Satire

Cervantes: Don Quixote

Don_Quichotte_Honoré_Daumier cc Wikipedia user YelkrokoyadeDon Quixote is a Spanish novel by Miguel de Cervantes, published in two volumes in 1605 and 16015. It is one of the most highly regarded novels ever written, and its satire of earlier prose romances influenced the realism of the developing form.

The title character is an elderly gentlemen of La Mancha who is driven out of his wits by his reading of popular chivalric romances, and embarks on a series of picarasque adventures, accompanied by the more worldly Sancho Panza. The work has been subjected to many interpretations. Some suggest that like the earlier picaresque genre, it reflects the breakdown of feudalism and the emergence of commercial society.

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English translations

Gutenberg: The History of Don Quixote, Part One | Part Two, translated by John Ormsby (1885). HTML, EPUB, MOBI and TXT formats.

Gutenberg: The History of Don Quixote de la Mancha, translated by Peter Motteux. HTML, EPUB, MOBI and TXT formats.

Internet Archive: The Ingenious Gentleman, Don Quixote of La Mancha, translated by John Ormsby (1885). EPUB, TXT, MOBI (Kindle) and PDF formats.

University of Adelaide: Don Quixote, translated by John Ormsby (1885), with illustrations by Gustav Doré. HTML, EPUB and MOBI (Kindle) formats.

Wikisource: English translation by John Ormsby. HTML and other formats.

Spanish texts

Biblioteca Virtual Miguel de Cervantes: Don Qvixote [sic] de la Mancha. First Part. Second part. Edition of Rodolfo Schevill and Adolfo Bonilla. HTML format.

Centro Virtual Cervantes: Don Quijote de la Mancha. HTML format.

Wikisource: Spanish text. HTML and other formats.

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Swift: Gulliver's Travels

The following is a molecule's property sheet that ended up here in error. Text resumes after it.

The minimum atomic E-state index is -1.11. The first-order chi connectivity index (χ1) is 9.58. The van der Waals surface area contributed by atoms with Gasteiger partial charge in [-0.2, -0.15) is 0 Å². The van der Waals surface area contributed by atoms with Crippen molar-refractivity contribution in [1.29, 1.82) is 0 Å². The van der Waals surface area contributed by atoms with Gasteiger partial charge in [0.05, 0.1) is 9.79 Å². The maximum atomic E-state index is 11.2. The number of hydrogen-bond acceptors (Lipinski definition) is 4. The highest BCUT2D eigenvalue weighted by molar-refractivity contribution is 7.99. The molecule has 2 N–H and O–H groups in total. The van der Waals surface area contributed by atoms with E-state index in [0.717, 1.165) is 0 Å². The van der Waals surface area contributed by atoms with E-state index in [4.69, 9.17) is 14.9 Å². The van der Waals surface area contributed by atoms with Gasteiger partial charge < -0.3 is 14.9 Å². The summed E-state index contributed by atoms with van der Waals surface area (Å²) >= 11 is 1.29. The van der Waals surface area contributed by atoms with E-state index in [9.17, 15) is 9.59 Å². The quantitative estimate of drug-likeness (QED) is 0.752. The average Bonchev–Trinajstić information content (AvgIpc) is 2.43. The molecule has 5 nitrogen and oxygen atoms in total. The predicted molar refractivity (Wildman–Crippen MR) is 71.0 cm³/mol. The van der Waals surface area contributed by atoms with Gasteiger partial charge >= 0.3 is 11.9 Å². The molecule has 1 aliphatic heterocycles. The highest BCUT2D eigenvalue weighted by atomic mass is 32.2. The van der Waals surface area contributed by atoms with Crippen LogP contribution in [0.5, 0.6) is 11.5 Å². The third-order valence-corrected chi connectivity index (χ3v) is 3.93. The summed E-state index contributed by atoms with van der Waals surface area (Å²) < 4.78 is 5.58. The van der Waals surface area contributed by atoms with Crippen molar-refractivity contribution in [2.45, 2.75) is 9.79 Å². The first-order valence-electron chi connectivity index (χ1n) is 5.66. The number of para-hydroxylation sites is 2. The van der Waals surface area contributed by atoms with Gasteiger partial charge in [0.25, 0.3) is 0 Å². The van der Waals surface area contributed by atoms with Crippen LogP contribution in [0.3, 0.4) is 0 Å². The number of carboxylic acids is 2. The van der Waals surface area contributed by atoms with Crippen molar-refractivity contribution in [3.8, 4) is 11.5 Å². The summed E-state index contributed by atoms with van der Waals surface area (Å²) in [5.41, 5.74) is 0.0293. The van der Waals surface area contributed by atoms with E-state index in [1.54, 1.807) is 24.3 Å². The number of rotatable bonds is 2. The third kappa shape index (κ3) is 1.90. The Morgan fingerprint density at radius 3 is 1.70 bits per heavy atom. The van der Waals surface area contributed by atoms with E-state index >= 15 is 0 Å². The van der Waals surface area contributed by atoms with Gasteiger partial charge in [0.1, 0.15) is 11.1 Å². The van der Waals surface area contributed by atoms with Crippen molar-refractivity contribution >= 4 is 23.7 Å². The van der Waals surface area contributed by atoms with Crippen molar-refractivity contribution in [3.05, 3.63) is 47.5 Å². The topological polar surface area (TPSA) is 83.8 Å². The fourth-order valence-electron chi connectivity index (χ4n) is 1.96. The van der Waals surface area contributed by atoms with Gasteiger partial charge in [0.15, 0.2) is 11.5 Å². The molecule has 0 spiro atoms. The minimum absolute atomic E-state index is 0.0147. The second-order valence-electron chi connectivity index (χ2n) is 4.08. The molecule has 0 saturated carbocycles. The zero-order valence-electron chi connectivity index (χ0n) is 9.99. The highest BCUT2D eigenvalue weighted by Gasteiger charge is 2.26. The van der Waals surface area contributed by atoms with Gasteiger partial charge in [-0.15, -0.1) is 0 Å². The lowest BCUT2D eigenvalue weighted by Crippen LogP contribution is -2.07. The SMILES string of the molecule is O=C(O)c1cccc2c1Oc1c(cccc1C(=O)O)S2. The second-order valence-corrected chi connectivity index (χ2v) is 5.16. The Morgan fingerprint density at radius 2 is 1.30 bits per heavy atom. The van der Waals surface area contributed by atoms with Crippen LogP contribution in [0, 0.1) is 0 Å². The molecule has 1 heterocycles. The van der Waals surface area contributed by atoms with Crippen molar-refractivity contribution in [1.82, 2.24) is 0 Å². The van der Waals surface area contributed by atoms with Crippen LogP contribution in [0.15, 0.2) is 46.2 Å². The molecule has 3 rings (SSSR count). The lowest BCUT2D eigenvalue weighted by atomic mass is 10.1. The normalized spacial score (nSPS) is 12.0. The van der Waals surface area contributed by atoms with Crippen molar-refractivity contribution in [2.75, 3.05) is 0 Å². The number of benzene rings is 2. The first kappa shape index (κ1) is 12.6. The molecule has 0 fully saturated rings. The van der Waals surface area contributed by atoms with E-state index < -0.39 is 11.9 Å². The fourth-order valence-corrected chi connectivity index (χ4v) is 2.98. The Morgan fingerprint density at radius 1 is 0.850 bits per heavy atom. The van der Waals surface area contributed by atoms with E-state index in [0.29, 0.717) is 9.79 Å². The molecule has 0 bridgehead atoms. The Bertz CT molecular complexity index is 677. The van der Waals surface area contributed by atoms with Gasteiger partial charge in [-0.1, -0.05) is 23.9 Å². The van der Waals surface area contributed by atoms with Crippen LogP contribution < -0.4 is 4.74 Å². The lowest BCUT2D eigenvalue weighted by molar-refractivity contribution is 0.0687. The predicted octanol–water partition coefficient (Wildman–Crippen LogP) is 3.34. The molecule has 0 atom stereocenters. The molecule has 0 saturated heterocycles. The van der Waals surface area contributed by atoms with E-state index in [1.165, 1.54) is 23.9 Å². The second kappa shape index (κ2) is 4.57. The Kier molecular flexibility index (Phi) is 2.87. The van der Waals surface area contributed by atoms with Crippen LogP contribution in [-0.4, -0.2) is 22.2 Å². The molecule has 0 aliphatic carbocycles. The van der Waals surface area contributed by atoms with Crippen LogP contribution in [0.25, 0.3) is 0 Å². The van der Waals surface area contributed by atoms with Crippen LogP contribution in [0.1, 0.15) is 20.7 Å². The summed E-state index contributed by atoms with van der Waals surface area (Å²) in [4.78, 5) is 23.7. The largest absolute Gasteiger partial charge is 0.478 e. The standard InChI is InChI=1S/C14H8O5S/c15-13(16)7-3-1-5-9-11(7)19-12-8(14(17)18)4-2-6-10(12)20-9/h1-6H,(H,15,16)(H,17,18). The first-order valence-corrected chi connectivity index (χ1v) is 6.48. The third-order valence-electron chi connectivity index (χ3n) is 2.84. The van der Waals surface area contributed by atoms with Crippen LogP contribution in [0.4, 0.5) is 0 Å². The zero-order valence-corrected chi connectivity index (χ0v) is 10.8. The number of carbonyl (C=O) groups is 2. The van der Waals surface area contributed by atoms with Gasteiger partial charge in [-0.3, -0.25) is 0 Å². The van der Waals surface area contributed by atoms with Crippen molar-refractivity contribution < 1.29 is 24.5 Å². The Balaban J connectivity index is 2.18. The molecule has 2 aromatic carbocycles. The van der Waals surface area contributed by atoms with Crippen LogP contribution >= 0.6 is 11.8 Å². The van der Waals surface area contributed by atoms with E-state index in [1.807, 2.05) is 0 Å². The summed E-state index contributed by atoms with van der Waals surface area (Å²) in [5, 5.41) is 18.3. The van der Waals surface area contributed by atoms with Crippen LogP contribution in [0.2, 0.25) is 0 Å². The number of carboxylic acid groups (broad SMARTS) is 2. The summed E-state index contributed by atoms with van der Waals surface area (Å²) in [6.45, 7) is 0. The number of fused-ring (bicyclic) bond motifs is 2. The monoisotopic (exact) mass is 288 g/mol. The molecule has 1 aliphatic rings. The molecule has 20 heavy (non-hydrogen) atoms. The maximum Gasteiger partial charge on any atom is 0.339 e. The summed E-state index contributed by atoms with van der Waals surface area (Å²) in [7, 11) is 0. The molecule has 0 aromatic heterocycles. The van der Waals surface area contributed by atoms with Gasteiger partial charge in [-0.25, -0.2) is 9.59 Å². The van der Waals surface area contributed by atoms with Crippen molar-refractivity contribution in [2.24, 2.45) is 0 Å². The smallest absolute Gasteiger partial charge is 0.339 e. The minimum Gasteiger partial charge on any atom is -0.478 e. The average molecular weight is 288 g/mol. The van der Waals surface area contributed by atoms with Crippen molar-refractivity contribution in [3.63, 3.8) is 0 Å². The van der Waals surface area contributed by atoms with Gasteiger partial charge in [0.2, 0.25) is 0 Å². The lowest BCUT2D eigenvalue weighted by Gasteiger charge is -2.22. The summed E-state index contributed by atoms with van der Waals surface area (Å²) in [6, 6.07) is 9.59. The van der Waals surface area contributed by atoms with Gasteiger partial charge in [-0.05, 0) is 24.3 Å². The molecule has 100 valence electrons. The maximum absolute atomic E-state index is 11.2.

800px-Captain_lemuel_gulliverGulliver's Travels is a 1726 work by Jonathan Swift, now most often read in versions adapted for children, but originally a sharp satire of contemperary Europe.

Gulliver's successive encounters with the people of Lilliput, Brobdingnag, Laputa and with the Houyhnhnms, raise questions about the nature and influence of society that contrast, perhaps deliberately, with the individualism of Swift's contemporary, Daniel Defoe, in Robinson Crusoe.

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Gutenberg: Gulliver's Travels Into Several Remote Nations of the World. HTML, EPUB, Kindle and TXT formats.

Internet Archive: Gullivers' Travels. EPUB, Kindle and PDF formats.

University of Adelaide: Gullivers Travels. HTML, EPUB, and MOBI formats.

Wikisource: Gulliver's Travels

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Apuleius: The Golden Ass

Lucius_is_returned_to_human_form_at_the_procession_of_IsisThe Metamorphoses of Apuleius, better known as The Golden Ass (Latin: Asinus aureus) is the only complete surviving Latin novel from antiquity. In eleven books, it tells the story of Lucius, a Greek who is magically transformed into an ass, undergoing in that form a series of picaresque adventures.

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The English Server: The Golden Asse, English translation by William Adlington (1566). HTML format. Archived at the Internet Archive.

Forum Romanum: Metamorphoses. Latin text. HTML format. (Book I missing as of Dec 2018).

Gutenberg: The Golden Asse, English translation by William Adlington (1566). Multiple formats.

Internet Archive: The Golden Ass, Greek text and English translation by William Adlington, revised by  S. Gaselee (1924). Loeb edition. Multiple formats.

Loebulus: L044 - Apuleius - The Golden Ass. Greek text and English translation. PDF format.

Perseus: Metamorphoses. Latin text. HTML and XML formats.

Poetry in Translation: The Golden Ass, translated by A.S. Kline (2013). Multiple formats.

Sacred Texts Archive: The Golden Asse, English translation by William Adlington (1566). HTML format. See also The Marriage of Cupid and Psyche.

University of Adelaide: The Golden Asse, English translation by William Adlington (1566). Multiple formats.

Wikisource: Latin text and English translation by William Adlington (1566). HTML and other formats.

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Petronius: Satyricon

Petronius at Home, by Piotr Stachiewicz (1858-1938)The Satyricon is a Latin satire in prose and verse attributed to one Petronius, conventionally identified with Petronius Arbiter, a prominent member of Nero's court who commited suicide in 65 AD.